ROSTER, ONE HUNDRED DAYS' SERVICE.



Colonel

Lt. Colonel ....

Major

Burgeon

Ass't Surgeon

Adjutant

Quart' rinast'r

Chaplain

Captain

Do

Do

Do

Do

Do

Do

Do „

Do

Do

let Lieutenant



HENRY C. ASHWELL

Lloyd A. Lyman

Henry C. Olds

Henry Bessk

John D. Janney

Wm. E. Moore

James H. Stead

W. G. Williams

Edward M. Jones

Lewis Moss

James Wallace ,

James M. Crawford

Richard W. Reynolds../..

John J. Penfield

David H. James

Archibald Freswater .....

Win. H. Wilson

John Cellar

Hugh J. Perry



MUSTERED.



May



1st Lieutenant

Do.

Do.

Do.

Do.

Do.

Do.

Do.
2d Lieutenant

Do.

Do.

Do.

Do.

Do.

Do.

Do.

Do.

Do.

Do.



Frederick W. Cogswell ..

Cornelius Hull

David G. Cratty

John A. Cone

Win. E. Bates

G. W. Fleiuming

Jackson S. Post

James W. McGookey

Joseph S. Hall

James S. Harmvn

Henry M. Bronsou

John Ueley ,.

John T. Numsell

John D. Van Deman

E. H. Draper

H. B. Wood

Christopher R. Caulkins

Samuel M. White, jr

Aaron M. Decker



MUSTERED.



May



12, 1861

12, "

12, '•

12, "

12. "

12, "

12, "

12, "

12, "

12, "

12, "

12, "

12, "

12, "

12, "

12, "

12, "

12, "

12, "



145th REGIMENT-NATIONAL GUARD.



rriHE ONE HUNDRED AND FORTY-FIFTH OHIO was organized at Camp

I Chase on the 10th of May, 1864. It was immediately ordered to Washington City,

M and on its arrival was assigned to General Augur as garrison for Forts Whipple,

Woodbury, Cass, Tillinghast, and Albany, comprising the southern defenses of Washington, on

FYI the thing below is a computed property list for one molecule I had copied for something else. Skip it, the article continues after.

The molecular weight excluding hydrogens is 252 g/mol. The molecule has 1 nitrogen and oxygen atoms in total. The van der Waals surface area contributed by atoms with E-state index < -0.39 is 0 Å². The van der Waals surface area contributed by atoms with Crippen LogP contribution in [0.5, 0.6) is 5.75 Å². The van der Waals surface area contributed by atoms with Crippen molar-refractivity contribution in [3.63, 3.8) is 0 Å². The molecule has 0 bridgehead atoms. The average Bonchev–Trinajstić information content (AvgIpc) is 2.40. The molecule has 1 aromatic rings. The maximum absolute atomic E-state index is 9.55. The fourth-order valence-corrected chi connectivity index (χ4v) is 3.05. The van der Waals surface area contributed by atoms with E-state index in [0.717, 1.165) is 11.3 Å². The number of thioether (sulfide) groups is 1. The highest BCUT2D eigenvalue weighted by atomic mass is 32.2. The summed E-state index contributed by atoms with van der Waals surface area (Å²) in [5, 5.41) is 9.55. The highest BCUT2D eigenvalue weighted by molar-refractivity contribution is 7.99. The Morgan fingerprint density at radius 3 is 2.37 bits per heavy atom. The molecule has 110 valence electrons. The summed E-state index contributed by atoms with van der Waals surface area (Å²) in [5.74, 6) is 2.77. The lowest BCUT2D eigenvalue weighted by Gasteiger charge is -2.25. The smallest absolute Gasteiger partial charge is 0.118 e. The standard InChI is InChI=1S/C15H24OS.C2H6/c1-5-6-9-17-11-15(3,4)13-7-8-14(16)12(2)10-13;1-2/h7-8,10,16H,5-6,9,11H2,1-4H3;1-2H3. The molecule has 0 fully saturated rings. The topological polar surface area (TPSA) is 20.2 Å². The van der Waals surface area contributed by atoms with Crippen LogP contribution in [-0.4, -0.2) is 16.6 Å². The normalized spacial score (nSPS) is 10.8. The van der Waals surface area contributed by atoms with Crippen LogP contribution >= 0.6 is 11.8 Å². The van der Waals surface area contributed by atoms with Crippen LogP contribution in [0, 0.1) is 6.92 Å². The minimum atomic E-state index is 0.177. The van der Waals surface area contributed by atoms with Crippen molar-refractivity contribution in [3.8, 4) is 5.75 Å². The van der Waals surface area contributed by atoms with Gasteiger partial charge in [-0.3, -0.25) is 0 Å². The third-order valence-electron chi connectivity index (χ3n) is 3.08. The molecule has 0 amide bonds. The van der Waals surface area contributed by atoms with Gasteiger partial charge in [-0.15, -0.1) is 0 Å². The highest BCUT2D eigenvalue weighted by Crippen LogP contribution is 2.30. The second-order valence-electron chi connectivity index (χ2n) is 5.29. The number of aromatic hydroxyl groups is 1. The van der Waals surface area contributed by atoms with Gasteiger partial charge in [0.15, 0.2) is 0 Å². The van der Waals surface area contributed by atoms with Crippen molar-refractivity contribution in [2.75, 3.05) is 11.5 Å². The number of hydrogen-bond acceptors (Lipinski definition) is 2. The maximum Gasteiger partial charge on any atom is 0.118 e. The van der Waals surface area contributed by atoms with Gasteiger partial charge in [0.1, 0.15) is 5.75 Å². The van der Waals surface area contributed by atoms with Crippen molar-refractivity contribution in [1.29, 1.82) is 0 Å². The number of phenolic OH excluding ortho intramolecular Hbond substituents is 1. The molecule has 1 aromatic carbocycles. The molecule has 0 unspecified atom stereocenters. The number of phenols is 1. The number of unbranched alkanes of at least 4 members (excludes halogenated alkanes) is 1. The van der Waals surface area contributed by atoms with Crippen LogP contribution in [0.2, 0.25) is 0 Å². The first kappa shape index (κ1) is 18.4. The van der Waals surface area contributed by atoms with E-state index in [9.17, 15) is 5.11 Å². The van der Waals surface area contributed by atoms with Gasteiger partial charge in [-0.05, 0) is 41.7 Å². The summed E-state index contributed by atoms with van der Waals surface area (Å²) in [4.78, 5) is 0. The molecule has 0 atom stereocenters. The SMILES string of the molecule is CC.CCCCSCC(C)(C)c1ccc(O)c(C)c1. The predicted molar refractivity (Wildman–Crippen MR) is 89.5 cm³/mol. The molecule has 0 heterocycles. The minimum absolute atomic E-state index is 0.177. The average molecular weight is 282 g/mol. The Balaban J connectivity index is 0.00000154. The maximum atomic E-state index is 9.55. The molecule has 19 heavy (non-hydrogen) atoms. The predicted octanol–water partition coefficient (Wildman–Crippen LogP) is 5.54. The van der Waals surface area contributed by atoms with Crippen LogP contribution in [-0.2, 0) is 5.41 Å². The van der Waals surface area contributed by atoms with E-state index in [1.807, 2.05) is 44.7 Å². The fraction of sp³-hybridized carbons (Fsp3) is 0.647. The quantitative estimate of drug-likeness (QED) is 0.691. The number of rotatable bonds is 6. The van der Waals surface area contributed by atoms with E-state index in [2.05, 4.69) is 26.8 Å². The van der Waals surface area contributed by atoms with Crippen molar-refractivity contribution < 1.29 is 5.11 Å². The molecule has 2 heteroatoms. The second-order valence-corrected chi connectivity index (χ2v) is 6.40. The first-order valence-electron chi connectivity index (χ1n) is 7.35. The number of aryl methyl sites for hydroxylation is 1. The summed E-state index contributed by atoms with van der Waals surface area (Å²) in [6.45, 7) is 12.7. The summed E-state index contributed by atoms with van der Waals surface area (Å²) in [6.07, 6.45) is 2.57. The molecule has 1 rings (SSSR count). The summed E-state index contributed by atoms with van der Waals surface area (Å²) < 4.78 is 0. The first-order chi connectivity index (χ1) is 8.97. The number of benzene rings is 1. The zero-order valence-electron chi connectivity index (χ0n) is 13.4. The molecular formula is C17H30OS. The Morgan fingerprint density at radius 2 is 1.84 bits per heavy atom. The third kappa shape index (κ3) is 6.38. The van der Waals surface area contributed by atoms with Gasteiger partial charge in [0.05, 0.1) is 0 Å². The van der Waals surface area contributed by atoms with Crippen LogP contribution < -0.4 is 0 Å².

Arlington Heights.

The service of the regiment consisted principally of garrison and fatigue-duty, in which,
during its whole term, it was incessantly employed. This duty was arduous, the men having
little rest. The regiment was drilled in both infantry and heavy artillery tactics, under the
supervision of General De Russy.

In July, 1864, when the Rebel General Early made his last raid down the Shenandoah Val-
ley, and threatened Washington, the One Hundred and Forty-Fifth was daily and nightly kept
under arms.

Although not engaged with the enemy during its term of service, the duties performed by
the regiment were valuable, from the fact that it took the place of veteran soldiers, who were
thus permitted to re-enforce General Grant in his advance on Richmond.

On August 20th, the time of its enlistment having expired, the regiment was moved by the
Baltimore and Ohio Railroad to Baltimore, and thence by the Northern Central, Pennsylvania
Central, etc., to Camp Chase, where, on the 23d of August, 1864, it was mustered out of the
United States service.






676



Ohio in the Wae.



146th REGIMENT OHIO VOLUNTEER INFANTRY— N. G.



EOSTEE, ONE HUNDRED DAYS' SEHVICE.



Colonel

Lt. Colonel....

Major

Surgeon

Ass't Surgeon
Do.

Adjutant

Quart' rmast r

Chaplain

Captaiu

I)o

Do

Do

Do

Do

Do

Do

Do

Do

1st Lieutenant



HARVEY CRAMPTON

John R. Hitf.sman

Thomas W. Bkown

Isaac L. Dkake

Otho Evans, jr

Amos Sellers

P. S. Vanharlinukn

JoNA> W. StUIIIB

Adolphus L. Dudley...

Sylvan If. Morris

.loseph D. Hendrickson..